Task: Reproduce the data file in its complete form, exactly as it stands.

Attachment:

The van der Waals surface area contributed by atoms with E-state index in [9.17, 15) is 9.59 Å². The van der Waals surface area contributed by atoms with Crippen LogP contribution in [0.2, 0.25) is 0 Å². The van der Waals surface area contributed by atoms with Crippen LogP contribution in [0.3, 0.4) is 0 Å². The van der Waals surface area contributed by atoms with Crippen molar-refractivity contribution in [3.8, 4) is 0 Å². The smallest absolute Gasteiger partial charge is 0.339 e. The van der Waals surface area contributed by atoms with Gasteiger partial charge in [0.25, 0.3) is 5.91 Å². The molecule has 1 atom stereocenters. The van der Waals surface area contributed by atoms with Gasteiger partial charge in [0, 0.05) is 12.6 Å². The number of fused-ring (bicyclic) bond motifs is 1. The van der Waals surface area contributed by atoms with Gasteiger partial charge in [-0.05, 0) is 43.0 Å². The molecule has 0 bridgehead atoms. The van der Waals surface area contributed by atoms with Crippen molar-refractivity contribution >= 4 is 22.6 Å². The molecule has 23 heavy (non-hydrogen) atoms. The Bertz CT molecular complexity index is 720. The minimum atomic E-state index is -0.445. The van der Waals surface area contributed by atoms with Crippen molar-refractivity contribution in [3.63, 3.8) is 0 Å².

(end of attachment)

The van der Waals surface area contributed by atoms with E-state index in [9.17, 15) is 9.59 Å². The van der Waals surface area contributed by atoms with Crippen LogP contribution in [0.2, 0.25) is 0 Å². The van der Waals surface area contributed by atoms with Crippen LogP contribution in [0.3, 0.4) is 0 Å². The van der Waals surface area contributed by atoms with Crippen molar-refractivity contribution in [3.8, 4) is 0 Å². The smallest absolute Gasteiger partial charge is 0.339 e. The van der Waals surface area contributed by atoms with Gasteiger partial charge in [0.25, 0.3) is 5.91 Å². The molecule has 1 atom stereocenters. The van der Waals surface area contributed by atoms with Gasteiger partial charge in [0, 0.05) is 12.6 Å². The number of fused-ring (bicyclic) bond motifs is 1. The van der Waals surface area contributed by atoms with Gasteiger partial charge in [-0.05, 0) is 43.0 Å². The molecule has 0 bridgehead atoms. The van der Waals surface area contributed by atoms with Crippen molar-refractivity contribution >= 4 is 22.6 Å². The molecule has 23 heavy (non-hydrogen) atoms. The Bertz CT molecular complexity index is 720. The minimum atomic E-state index is -0.445. The van der Waals surface area contributed by atoms with Crippen molar-refractivity contribution in [3.63, 3.8) is 0 Å².